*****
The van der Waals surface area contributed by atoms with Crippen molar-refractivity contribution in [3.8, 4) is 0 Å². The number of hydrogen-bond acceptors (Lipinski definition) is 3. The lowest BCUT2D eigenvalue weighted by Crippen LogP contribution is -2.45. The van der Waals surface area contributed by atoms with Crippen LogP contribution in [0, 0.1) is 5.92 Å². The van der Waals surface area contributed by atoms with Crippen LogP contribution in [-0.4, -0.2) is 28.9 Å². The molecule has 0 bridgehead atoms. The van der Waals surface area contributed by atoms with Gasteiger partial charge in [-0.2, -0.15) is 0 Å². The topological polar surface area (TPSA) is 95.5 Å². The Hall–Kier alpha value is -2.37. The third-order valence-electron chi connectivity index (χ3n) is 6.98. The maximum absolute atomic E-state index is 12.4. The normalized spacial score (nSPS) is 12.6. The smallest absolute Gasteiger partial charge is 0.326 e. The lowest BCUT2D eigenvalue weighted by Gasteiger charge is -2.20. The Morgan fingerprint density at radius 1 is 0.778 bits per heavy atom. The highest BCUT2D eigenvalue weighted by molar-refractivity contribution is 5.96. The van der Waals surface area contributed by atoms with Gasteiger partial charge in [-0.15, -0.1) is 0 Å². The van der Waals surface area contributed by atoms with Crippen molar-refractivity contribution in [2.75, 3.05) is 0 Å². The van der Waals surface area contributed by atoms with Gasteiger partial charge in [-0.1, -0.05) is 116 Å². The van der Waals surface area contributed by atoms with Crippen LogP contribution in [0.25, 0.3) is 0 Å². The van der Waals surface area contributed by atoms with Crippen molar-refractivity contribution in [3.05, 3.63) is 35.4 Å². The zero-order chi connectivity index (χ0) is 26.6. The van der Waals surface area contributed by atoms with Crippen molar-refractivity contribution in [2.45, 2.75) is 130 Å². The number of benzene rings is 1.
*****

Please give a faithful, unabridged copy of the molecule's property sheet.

The van der Waals surface area contributed by atoms with Crippen molar-refractivity contribution in [3.8, 4) is 0 Å². The number of hydrogen-bond acceptors (Lipinski definition) is 3. The lowest BCUT2D eigenvalue weighted by Crippen LogP contribution is -2.45. The van der Waals surface area contributed by atoms with Crippen LogP contribution in [0, 0.1) is 5.92 Å². The van der Waals surface area contributed by atoms with Crippen LogP contribution in [-0.4, -0.2) is 28.9 Å². The molecule has 0 bridgehead atoms. The van der Waals surface area contributed by atoms with Gasteiger partial charge in [-0.2, -0.15) is 0 Å². The topological polar surface area (TPSA) is 95.5 Å². The Hall–Kier alpha value is -2.37. The third-order valence-electron chi connectivity index (χ3n) is 6.98. The maximum absolute atomic E-state index is 12.4. The normalized spacial score (nSPS) is 12.6. The smallest absolute Gasteiger partial charge is 0.326 e. The lowest BCUT2D eigenvalue weighted by Gasteiger charge is -2.20. The Morgan fingerprint density at radius 1 is 0.778 bits per heavy atom. The highest BCUT2D eigenvalue weighted by molar-refractivity contribution is 5.96. The van der Waals surface area contributed by atoms with Gasteiger partial charge in [-0.15, -0.1) is 0 Å². The van der Waals surface area contributed by atoms with Crippen molar-refractivity contribution in [2.75, 3.05) is 0 Å². The van der Waals surface area contributed by atoms with Gasteiger partial charge in [-0.1, -0.05) is 116 Å². The van der Waals surface area contributed by atoms with Crippen LogP contribution in [0.25, 0.3) is 0 Å². The van der Waals surface area contributed by atoms with Crippen molar-refractivity contribution in [3.05, 3.63) is 35.4 Å². The zero-order chi connectivity index (χ0) is 26.6. The van der Waals surface area contributed by atoms with Crippen molar-refractivity contribution in [2.45, 2.75) is 130 Å². The number of benzene rings is 1.